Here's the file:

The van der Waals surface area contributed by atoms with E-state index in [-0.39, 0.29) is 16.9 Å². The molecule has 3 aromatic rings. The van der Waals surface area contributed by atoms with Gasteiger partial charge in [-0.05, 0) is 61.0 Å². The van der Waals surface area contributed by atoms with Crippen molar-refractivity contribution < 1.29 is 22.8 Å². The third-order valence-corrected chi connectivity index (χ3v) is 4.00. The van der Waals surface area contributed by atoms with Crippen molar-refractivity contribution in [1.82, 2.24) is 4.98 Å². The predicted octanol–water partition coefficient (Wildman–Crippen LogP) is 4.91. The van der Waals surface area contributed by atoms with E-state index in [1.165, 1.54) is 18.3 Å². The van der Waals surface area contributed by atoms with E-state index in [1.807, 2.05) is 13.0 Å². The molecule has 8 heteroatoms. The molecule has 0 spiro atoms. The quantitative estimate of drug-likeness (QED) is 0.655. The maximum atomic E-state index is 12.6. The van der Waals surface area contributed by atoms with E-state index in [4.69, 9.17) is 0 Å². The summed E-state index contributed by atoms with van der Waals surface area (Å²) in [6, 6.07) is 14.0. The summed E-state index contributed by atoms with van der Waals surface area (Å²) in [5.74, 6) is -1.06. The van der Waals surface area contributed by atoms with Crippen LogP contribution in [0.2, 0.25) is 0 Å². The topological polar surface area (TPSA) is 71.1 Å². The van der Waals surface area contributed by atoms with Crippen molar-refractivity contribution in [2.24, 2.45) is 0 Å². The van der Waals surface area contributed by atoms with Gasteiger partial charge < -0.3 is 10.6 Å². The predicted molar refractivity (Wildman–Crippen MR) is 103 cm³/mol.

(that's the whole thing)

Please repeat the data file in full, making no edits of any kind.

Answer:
The van der Waals surface area contributed by atoms with E-state index in [-0.39, 0.29) is 16.9 Å². The molecule has 3 aromatic rings. The van der Waals surface area contributed by atoms with Gasteiger partial charge in [-0.05, 0) is 61.0 Å². The van der Waals surface area contributed by atoms with Crippen molar-refractivity contribution < 1.29 is 22.8 Å². The third-order valence-corrected chi connectivity index (χ3v) is 4.00. The van der Waals surface area contributed by atoms with Crippen molar-refractivity contribution in [1.82, 2.24) is 4.98 Å². The predicted octanol–water partition coefficient (Wildman–Crippen LogP) is 4.91. The van der Waals surface area contributed by atoms with E-state index in [1.165, 1.54) is 18.3 Å². The van der Waals surface area contributed by atoms with E-state index in [1.807, 2.05) is 13.0 Å². The molecule has 8 heteroatoms. The molecule has 0 spiro atoms. The quantitative estimate of drug-likeness (QED) is 0.655. The maximum atomic E-state index is 12.6. The van der Waals surface area contributed by atoms with E-state index in [4.69, 9.17) is 0 Å². The summed E-state index contributed by atoms with van der Waals surface area (Å²) in [6, 6.07) is 14.0. The summed E-state index contributed by atoms with van der Waals surface area (Å²) in [5.74, 6) is -1.06. The van der Waals surface area contributed by atoms with Crippen LogP contribution in [0.2, 0.25) is 0 Å². The topological polar surface area (TPSA) is 71.1 Å². The van der Waals surface area contributed by atoms with Crippen molar-refractivity contribution in [2.24, 2.45) is 0 Å². The van der Waals surface area contributed by atoms with Gasteiger partial charge < -0.3 is 10.6 Å². The predicted molar refractivity (Wildman–Crippen MR) is 103 cm³/mol.